Django on Shared Hosting

By scott - Last updated: Monday, September 28, 2009 - Save & Share - Leave a Comment

The following is how I got Django installed and working from my home directory on a shared hosting account.  Your mileage may vary, however, depending on how your hosting provider does things.

This recipe assumes you have python 2.5 (or greater) and Apache 2.2.  I’m on a standard Ubuntu Hardy install:

$ uname -a
Linux hostname.he.net 2.6.30.5-1-grsec #1 SMP Wed Sep 16 14:57:26 PDT 2009 i686 GNU/Linux
$ cat /etc/lsb-release
DISTRIB_ID=Ubuntu
DISTRIB_RELEASE=8.04
DISTRIB_CODENAME=hardy
DISTRIB_DESCRIPTION="Ubuntu 8.04.3 LTS"

In my home directory, I created a sub-directory lib/python

$ mkdir -p lib/python

I also modified .bash_profile and modified my PATH variable, and created a PYTHONPATH environment variable.  You may need to create this file.  My .bash_profile now looks like this:

export PYTHONPATH=$PYTHONPATH:/home/username/lib/python
export PATH=$PATH:~/bin

Django need flup (or similar FastCGI library) to work.  You might not need it.  I did.

Download flup to your home directory and extract it.

$ tar -zxvf flup-1.0.2.tar.gz

cd into the extracted flup directory.  You’ll find a sub-directory called flup.  Copy that into your lib/python directory.

cp -R flup ~/lib/python

Download Django into your home directory and extract it.  cd into the extracted directory.  You’ll find a sub-directory called django.  Copy that into your lib/python directory.

cp -R django ~/lib/python

Now cd into your bin directory, and make a link to django-admin.py.

ln -s ~/lib/python/django/bin/django-admin.py ~/bin

This completes the installation part.  Now to actually use Django.  There are a few different methods to get this working.  Here is how I did it.

cd into the cgi-bin directory in your home directory, and run django-admin.py to create your project

django-admin.py startproject myproject

For more details on what that does, see the Django tutorial.

Now, create a FastCGI script to launch your django project.  The name of your script should match the name of your project (in this case, myproject.fcgi), and the script should be in the root of your cgi-bin directory.  My myproject.fcgi script looks like this.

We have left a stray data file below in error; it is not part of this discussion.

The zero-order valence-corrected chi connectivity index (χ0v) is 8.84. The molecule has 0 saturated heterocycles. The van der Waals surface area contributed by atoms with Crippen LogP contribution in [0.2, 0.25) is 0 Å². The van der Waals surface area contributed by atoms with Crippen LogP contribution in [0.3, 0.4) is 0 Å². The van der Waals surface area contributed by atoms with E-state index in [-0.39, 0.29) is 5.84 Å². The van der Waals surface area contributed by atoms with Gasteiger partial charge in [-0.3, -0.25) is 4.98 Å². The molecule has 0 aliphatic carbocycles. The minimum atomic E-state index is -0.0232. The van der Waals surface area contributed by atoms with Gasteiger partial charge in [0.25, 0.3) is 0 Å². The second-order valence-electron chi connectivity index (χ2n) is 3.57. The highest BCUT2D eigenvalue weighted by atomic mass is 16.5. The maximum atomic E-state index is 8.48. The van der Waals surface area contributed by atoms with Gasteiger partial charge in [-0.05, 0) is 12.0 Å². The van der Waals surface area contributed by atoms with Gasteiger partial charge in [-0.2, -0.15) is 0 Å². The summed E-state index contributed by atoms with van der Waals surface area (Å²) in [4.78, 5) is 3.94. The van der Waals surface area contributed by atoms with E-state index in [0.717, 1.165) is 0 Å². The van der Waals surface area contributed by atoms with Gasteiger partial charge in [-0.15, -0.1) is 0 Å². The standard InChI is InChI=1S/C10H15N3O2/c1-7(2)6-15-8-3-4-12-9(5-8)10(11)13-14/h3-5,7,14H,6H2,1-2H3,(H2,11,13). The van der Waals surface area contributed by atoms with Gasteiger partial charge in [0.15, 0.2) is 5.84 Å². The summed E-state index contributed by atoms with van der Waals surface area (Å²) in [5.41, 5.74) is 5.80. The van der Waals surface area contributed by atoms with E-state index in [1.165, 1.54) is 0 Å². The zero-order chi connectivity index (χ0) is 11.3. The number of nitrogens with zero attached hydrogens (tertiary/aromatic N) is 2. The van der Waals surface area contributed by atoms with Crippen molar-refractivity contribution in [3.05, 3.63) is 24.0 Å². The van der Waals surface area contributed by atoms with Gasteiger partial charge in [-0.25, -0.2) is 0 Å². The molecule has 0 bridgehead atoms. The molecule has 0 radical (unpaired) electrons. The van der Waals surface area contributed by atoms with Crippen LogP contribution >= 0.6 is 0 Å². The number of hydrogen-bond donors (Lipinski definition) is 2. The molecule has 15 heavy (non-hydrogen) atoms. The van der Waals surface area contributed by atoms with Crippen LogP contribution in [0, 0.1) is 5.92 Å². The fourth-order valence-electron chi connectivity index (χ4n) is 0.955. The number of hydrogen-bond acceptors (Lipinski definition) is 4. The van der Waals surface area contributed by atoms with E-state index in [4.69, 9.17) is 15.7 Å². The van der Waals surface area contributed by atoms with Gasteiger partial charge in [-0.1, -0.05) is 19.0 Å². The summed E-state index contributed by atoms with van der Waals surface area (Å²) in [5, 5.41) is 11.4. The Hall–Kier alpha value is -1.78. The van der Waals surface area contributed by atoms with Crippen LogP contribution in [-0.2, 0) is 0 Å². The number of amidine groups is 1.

#!/usr/bin/python2.5

import sys, os
sys.path.insert(0, "/home/username/lib/python")
os.environ['DJANGO_SETTINGS_MODULE'] = "myproject.settings"

from django.core.servers.fastcgi import runfastcgi
runfastcgi(method="threaded", daemonize="false")

For more information, see the Django documentation.

This is how I make the myproject.fcgi script run.  First, I marked the script executable (chmod 755).  Then, in my public_html directory, I created a sub-directory called myproject.

Then I edited my .htaccess file so it looks like this:

AddHandler fastcgi-script .fcgi
RedirectPermanent /myproject/ http://www.mywebsite.com/cgi-bin/myproject.fcgi
Options +FollowSymLinks
RewriteEngine On

So now, when anyone visits http://www.mywebsite.com/myproject, the myproject.fcgi script will run.  This invokes my django project and now I have sweet django goodness on the web.

There is more I could do here with URL rewrites and such to hide the cgi-bin directory in the URL, but this is sufficient for now.

I hope this actually helps others out there.

Further reading:

The Django docs that helped me figure this out.

he.net docs (my hosting provider)

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